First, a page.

Yesterday, for the first time since Dickens has been gone, I experienced a perfect moment. Everything shifted, and suddenly I felt completely at peace with the world. I knew all was as it should be. I was even laughing!
The feeling continued until I went to bed. I was nodding off when I slipped into some type of dream state. It happened so fast I’m not sure it was a dream. I was looking out the window at the bird feeders in the backyard, when suddenly Dickens came flying out of nowhere and landed on one large feeder and threw out his paws like an actor who had just run into the spotlight.
“I’m HERE!” he seemed to say. I could describe his beautiful face in one word...JOY.
I immediately woke up and saw that only a minute had passed since I last looked at the clock. Then I went blissfully back to sleep, knowing that Dickens had found a way to let me know he was well and happy.
Thursday, July 22, 2010
That’s what my good friend, Judy, said a few weeks ago when Dickens first showed signs of illness.
“Yes, I do,” I replied, not because I had reason to believe my beloved cat was terminally ill, but because I was scared the way all parents get when one of their kids is ailing.
I wanted Dickens to get better quickly, so I would feel better, too.
And then a word EXPLODED in my brain – PATIENCE!!!
I wanted to ignore it, but I couldn't. I knew exactly what I was being told. This was Dickens’ journey, and it wasn’t my place to move things along just so I could find some peace. My part in his journey was to be there by his side, as I had been for the last twelve years, offering love and reassurance, letting him know that whatever unfolded I would be there for him.
And now Dickens is gone.
When you write books for animal lovers who have suffered a loss you know very well that grief, too, is a journey, and it can’t be hurried, either. I’m only just discovering that Dickens’ journey with illness and my journey with grieving are very much the same. They are both about healing…and healing takes time.
I’m flooded with all the memories of my sweet boy. Dickens was a talkative cat. When he wanted anything he would speak VERY loudly, just to be certain I got the message. His three sisters were never as vocal.
So my home is awfully quiet now…very, very quiet.
Except for something odd that happened the other day...
To be continued.Chris
Thursday, July 15, 2010
The kitties- Merlin, Sharky, Frasier and Gallagher - are in the care of Mary Anne Miller, who provides online resources for cat lovers at her fabulous website Feline Express. This site was awarded the 2006 and 2009 Muse Medalion for Online Magazine by The Cat Writers’ Association in their annual Communication Contest.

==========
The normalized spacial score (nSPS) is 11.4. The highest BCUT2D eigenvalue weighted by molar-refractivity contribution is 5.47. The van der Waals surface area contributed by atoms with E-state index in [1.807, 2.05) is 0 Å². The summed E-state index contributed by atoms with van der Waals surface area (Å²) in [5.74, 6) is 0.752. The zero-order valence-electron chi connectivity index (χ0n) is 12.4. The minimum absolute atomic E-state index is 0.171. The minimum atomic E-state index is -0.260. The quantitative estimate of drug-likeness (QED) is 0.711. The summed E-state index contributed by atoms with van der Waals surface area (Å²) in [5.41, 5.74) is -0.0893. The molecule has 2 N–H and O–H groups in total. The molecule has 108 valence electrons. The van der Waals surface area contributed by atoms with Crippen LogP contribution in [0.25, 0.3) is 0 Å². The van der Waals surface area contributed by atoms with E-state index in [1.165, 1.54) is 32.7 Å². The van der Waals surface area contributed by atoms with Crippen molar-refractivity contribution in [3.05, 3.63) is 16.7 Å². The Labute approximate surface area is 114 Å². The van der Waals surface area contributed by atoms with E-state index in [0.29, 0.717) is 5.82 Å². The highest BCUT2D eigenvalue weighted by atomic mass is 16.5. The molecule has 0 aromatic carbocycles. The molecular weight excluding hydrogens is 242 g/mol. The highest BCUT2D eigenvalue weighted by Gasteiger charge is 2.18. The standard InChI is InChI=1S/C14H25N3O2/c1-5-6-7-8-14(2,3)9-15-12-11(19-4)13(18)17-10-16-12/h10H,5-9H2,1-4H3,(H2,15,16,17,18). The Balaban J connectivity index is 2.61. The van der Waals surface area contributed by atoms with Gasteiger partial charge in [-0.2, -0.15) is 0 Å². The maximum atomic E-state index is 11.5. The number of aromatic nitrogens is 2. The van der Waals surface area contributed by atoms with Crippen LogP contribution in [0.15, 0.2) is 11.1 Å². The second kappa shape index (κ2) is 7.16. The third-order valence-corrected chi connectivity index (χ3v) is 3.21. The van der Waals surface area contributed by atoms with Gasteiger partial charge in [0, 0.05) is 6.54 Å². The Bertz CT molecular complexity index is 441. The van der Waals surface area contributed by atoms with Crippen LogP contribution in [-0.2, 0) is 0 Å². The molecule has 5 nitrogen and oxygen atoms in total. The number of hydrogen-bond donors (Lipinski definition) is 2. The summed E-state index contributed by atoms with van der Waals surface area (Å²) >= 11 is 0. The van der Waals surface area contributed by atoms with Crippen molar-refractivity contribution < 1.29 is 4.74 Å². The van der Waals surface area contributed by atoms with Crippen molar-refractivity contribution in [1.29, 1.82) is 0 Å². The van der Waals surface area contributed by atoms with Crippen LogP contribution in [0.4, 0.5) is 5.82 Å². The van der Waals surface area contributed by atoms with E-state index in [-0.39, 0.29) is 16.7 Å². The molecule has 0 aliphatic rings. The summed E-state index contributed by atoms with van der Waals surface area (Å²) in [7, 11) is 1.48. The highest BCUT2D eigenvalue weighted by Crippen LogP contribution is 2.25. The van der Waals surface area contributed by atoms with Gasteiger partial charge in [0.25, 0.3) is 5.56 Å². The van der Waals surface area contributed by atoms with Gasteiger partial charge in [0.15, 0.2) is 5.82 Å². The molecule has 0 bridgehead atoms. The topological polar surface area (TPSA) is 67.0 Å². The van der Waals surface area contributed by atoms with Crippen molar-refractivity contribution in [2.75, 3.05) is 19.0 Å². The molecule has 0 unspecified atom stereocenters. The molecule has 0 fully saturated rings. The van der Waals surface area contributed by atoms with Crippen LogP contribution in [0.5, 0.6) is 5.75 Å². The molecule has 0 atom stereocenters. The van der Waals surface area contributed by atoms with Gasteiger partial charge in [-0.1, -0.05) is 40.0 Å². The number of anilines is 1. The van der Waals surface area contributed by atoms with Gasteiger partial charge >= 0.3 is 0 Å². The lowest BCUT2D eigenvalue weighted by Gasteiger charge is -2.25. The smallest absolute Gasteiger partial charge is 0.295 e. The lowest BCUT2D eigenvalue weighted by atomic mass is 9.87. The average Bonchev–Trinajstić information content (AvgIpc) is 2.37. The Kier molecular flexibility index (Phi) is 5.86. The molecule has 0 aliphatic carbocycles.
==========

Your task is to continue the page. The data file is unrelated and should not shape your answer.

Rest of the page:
It’s hard for me to understand why black cats and dogs have a hard time finding a home. The thought that Dickens might NOT have been in my life these past 12 years brings me to tears. He and his three sisters, one of whom is also black, were a constant source of love, mischief and joy. And on those days when things felt a bit shaky, Dickens always knew how to be a guiding light and keep me going…usually toward the whipped cream can!
Mary Anne, who is located in Sweet Home, Oregon, tells me these 8 month old kitties, all spayed or neutered, are absolutely delightful. To learn more about them you can contact her via email at firstname.lastname@example.org or by calling 541-367-4927.
If you are looking for some feline love please consider making a place in your home and heart for Merlin, Sharky, Frasier or Gallagher.
Or just make it simple and bring them ALL home – it’s what Dickens would want.
Monday, July 12, 2010
All I know is that my dearest cat, Dickens, is gone.
How could I have been in a veterinarian’s office just three days ago, thinking all Dickens needed was a change in his thyroid meds, and by the following evening he would be gone?
How could he have had cancer throughout his body and no one knew?
Dickens had been on a weight loss plan for several years, as I slowly brought him down from 23 pounds to 14 pounds. A visit to the vet 6 weeks ago confirmed he was ok and could even lose another pound.
A month later I was back at the vet's office because Dickens didn’t look well and I knew something was wrong. Blood tests showed he had a high thyroid and two weeks ago he was started on meds for that.
He didn't tolerate the meds well, even after switching to the gel form. Within a few days he was depressed and lethargic.
Still thinking it was the meds, I went to speak with a cat specialist three days ago about the radioactive iodine therapy for high thyroid. Instead, I was sent to an emergency hospital where Dickens was immediately put on IVs and oxygen.
Tests showed he had cancer throughout his abdomen and organs. There was nothing that could be done.
I brought him home for a few hours to say goodbye to his three sisters and the only home he had ever known. Then I brought him back to the hospital and said my own goodbye to this dearest and most wonderful friend.
Dickens had a large presence. He filled our home with his mischievous nature and dedication to living a curious and joyous life. His loss has left a huge hole in my world. I don’t know if I should walk around that hole or jump into it. Perhaps I’ll just sit at the edge and dangle my feet in the void, and pray that I feel some whiskers on my toes.
I am lost without you, my sweet boy. Not seeing your black paws sticking out from under my clothes in the closet last night reduced me to a flood of tears. Not seeing you on the hamper this morning while I dried my hair left me shaking. Not having you join me at the table for breakfast told me this was all really happening.
You truly are gone.
Your impish spirit and magical heart will be with me forever. I promise to watch over your three sisters, although no one could take care of us as well as you did. We are lost without you, sweetie, and the road ahead looks awfully dark and lonely.
I will be forever grateful that Jake found you and your sisters under the deck, and that I had the privilege of sharing my life with you for the last 12 years. I know Jake was waiting for you, and you are now flying through the heavens together.
Never forget how much I loved you, Dickens. And if you're ever in the neighborhood, please stop by...there will always be a can of whipped cream in the fridge, just for you.
With all my love and many, many tears,
Your Earthly Mama,